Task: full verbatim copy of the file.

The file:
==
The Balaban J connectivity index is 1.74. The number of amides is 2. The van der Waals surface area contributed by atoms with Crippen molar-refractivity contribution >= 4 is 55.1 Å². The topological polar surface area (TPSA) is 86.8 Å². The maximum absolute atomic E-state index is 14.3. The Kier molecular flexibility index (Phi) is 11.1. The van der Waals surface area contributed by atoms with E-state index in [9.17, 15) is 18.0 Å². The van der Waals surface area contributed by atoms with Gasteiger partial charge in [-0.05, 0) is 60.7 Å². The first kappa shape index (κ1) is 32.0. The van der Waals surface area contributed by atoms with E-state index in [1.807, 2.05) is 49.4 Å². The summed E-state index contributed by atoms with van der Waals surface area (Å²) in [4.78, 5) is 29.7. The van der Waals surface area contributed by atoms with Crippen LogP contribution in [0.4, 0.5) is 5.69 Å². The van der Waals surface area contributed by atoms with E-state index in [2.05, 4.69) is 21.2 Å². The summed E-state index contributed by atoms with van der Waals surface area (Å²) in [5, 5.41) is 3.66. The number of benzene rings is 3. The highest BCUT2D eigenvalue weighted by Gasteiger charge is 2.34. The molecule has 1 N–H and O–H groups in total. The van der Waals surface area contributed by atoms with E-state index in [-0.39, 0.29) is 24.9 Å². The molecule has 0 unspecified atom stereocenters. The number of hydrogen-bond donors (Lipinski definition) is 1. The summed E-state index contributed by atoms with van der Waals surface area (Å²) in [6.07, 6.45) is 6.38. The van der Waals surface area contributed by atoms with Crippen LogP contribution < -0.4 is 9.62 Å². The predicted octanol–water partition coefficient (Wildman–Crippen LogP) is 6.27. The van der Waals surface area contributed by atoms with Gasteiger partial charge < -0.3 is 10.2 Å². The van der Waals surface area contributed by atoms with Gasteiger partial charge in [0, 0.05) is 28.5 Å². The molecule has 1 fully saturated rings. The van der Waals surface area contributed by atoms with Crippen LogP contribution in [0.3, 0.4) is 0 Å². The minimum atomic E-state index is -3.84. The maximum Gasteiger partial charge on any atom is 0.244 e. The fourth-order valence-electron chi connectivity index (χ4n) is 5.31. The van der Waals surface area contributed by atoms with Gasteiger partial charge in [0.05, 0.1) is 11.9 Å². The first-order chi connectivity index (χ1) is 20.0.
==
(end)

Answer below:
The Balaban J connectivity index is 1.74. The number of amides is 2. The van der Waals surface area contributed by atoms with Crippen molar-refractivity contribution >= 4 is 55.1 Å². The topological polar surface area (TPSA) is 86.8 Å². The maximum absolute atomic E-state index is 14.3. The Kier molecular flexibility index (Phi) is 11.1. The van der Waals surface area contributed by atoms with E-state index in [9.17, 15) is 18.0 Å². The van der Waals surface area contributed by atoms with Gasteiger partial charge in [-0.05, 0) is 60.7 Å². The first kappa shape index (κ1) is 32.0. The van der Waals surface area contributed by atoms with E-state index in [1.807, 2.05) is 49.4 Å². The summed E-state index contributed by atoms with van der Waals surface area (Å²) in [4.78, 5) is 29.7. The van der Waals surface area contributed by atoms with Crippen LogP contribution in [0.4, 0.5) is 5.69 Å². The van der Waals surface area contributed by atoms with E-state index in [2.05, 4.69) is 21.2 Å². The summed E-state index contributed by atoms with van der Waals surface area (Å²) in [5, 5.41) is 3.66. The number of benzene rings is 3. The highest BCUT2D eigenvalue weighted by Gasteiger charge is 2.34. The molecule has 1 N–H and O–H groups in total. The van der Waals surface area contributed by atoms with E-state index in [-0.39, 0.29) is 24.9 Å². The molecule has 0 unspecified atom stereocenters. The number of hydrogen-bond donors (Lipinski definition) is 1. The summed E-state index contributed by atoms with van der Waals surface area (Å²) in [6.07, 6.45) is 6.38. The van der Waals surface area contributed by atoms with Crippen LogP contribution < -0.4 is 9.62 Å². The predicted octanol–water partition coefficient (Wildman–Crippen LogP) is 6.27. The van der Waals surface area contributed by atoms with Gasteiger partial charge < -0.3 is 10.2 Å². The van der Waals surface area contributed by atoms with Gasteiger partial charge in [0, 0.05) is 28.5 Å². The molecule has 1 fully saturated rings. The van der Waals surface area contributed by atoms with Crippen LogP contribution in [0.3, 0.4) is 0 Å². The minimum atomic E-state index is -3.84. The maximum Gasteiger partial charge on any atom is 0.244 e. The fourth-order valence-electron chi connectivity index (χ4n) is 5.31. The van der Waals surface area contributed by atoms with Gasteiger partial charge in [0.05, 0.1) is 11.9 Å². The first-order chi connectivity index (χ1) is 20.0.